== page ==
Our cities are not green enough. They don’t have enough parks, trees, or landscaping. With all that asphalt and concrete absorbing sunlight, many cities suffer from the heat-island effect. As flooding intensifies, those surfaces can’t prevent runoff. The EPA can revise its Clean Water Act permits and enforcement to incentivize utilities to play the long game. Instead of building massive underground tunnels to avoid sewage outflows and backups, they can plant urban forests for stormwater management. Those kinds of improvements provide ancillary public-health benefits while building up communities that historically have been deprived of economic development and access to green spaces.
I’m excited to see mayors appointed to key positions, whether it’s Marty Walsh from Boston to the Department of Labor or Pete Buttigieg to the Department of Transportation. When you bring a localized problem-solving approach to the federal level, it creates a huge opportunity to strategize across sectors. For example, Marcia Fudge of the Department of Housing and Urban Development can fund housing projects that are closer to where people work, learn, and access healthcare, and coordinate with the Department of Transportation to connect that housing to public transit. Both agencies can work with the Department of Agriculture to make it easier for people to travel between rural and urban communities and create strong consumer-to-product relationships so farmers are growing the food people need, closer to where they buy it. All of this can cut carbon, strengthen regional economies, and prevent the supply-chain disruptions we’ve seen throughout the pandemic.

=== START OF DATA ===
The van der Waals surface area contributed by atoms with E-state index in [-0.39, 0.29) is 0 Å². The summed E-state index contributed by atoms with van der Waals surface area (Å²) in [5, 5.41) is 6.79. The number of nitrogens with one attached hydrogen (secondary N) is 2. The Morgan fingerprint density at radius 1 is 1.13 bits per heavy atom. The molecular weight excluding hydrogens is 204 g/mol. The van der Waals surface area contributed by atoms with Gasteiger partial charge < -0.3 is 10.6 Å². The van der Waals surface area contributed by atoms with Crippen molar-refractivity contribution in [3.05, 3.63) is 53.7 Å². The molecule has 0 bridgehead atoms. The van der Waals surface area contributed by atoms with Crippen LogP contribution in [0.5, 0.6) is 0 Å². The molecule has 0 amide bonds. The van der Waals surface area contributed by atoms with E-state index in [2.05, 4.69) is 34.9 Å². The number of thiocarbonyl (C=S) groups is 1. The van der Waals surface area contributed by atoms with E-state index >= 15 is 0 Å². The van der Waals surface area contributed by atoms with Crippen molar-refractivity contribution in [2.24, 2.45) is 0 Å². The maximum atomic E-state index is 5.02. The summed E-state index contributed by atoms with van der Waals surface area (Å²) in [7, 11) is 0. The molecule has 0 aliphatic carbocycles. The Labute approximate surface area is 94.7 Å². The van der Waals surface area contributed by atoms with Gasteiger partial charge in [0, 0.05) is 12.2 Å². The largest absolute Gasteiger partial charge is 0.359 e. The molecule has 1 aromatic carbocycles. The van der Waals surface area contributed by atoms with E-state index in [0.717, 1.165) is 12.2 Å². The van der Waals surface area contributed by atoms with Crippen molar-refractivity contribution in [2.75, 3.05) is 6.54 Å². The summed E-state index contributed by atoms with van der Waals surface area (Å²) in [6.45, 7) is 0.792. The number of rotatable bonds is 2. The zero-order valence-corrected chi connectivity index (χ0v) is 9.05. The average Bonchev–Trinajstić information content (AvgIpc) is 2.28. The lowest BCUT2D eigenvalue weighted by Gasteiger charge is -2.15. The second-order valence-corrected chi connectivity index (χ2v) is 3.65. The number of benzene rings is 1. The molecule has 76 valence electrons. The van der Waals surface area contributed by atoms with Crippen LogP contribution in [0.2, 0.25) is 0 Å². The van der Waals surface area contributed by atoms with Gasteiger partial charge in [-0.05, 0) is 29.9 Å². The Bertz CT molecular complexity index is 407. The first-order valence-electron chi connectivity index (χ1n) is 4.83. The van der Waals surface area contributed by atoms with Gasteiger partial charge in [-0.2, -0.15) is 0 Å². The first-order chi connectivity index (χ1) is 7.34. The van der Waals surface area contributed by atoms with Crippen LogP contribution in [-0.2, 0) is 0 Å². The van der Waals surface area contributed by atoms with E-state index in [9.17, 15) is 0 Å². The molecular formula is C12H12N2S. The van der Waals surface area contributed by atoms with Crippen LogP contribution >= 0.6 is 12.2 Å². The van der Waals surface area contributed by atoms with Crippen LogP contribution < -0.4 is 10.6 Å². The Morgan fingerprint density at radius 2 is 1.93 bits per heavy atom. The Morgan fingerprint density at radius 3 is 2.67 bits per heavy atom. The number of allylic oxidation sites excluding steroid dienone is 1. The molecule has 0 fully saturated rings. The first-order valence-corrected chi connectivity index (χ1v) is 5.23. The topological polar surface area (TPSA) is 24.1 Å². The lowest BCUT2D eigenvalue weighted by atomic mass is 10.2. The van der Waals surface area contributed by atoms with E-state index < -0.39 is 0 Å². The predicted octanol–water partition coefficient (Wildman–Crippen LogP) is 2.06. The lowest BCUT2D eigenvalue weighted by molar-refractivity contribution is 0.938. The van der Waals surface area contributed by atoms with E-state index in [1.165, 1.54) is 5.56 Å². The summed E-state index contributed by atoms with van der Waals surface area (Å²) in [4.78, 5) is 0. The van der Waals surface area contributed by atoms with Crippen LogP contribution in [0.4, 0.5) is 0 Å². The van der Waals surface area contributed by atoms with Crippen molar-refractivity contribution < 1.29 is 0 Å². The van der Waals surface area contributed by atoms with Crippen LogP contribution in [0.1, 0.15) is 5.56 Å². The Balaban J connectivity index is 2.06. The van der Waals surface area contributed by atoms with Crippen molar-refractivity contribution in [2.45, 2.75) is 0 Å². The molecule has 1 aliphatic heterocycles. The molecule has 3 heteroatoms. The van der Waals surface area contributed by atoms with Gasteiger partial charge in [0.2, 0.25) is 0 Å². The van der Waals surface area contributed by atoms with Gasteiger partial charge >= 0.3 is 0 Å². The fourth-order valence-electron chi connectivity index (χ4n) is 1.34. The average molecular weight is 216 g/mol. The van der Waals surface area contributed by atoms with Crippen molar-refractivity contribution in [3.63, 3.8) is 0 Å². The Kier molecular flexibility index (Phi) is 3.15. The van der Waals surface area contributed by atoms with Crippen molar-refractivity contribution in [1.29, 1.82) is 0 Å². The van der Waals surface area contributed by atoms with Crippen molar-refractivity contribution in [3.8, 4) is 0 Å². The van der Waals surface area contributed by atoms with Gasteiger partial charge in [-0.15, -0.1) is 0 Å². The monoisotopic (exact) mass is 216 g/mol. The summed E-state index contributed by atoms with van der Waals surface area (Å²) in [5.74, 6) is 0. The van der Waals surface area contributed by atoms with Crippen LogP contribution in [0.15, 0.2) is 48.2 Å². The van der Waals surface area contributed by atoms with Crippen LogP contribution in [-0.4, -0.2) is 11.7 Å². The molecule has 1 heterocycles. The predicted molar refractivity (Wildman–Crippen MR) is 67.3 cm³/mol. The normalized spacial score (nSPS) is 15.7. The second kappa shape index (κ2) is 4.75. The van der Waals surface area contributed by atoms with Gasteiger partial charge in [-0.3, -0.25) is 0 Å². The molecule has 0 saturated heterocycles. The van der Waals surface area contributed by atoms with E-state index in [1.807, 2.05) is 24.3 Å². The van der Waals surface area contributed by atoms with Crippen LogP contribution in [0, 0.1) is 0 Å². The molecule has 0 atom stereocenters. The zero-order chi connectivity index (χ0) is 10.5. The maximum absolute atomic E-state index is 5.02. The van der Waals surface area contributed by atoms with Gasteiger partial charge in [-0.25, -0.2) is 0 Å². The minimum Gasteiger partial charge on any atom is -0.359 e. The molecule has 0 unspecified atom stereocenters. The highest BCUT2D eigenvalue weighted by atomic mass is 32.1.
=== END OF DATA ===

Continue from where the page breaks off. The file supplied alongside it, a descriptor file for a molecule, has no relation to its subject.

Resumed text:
I’m looking forward to seeing Buttigieg address climate change through transportation. In South Bend, Indiana, he implemented “complete streets” policies that redesign roads and transportation networks to support more active modes of transportation like walking and cycling, as well as electric vehicles, shuttles, even car-share services. Rethinking roadway safety is key to challenging the car-dominated norm and helping people feel more comfortable opting for healthier and greener ways of getting around.
Daniel Blackman, policy advisor and impact investor
We talk a lot about reparations for people of color in this country, but less about the non-financial side of that. To repair communities means offering better opportunities. Deb Haaland’s appointment indicates that we’re heading in that direction for Native American communities, and Michael Regan’s appointment to lead the EPA does the same for Black communities. It’s important for me to see people who look like me in leadership positions within the climate fight. And while nominees like John Kerry and Janet Yellen aren’t as progressive and exciting, they’re seasoned government officials — and perhaps that stability is exactly what our nation needs right now.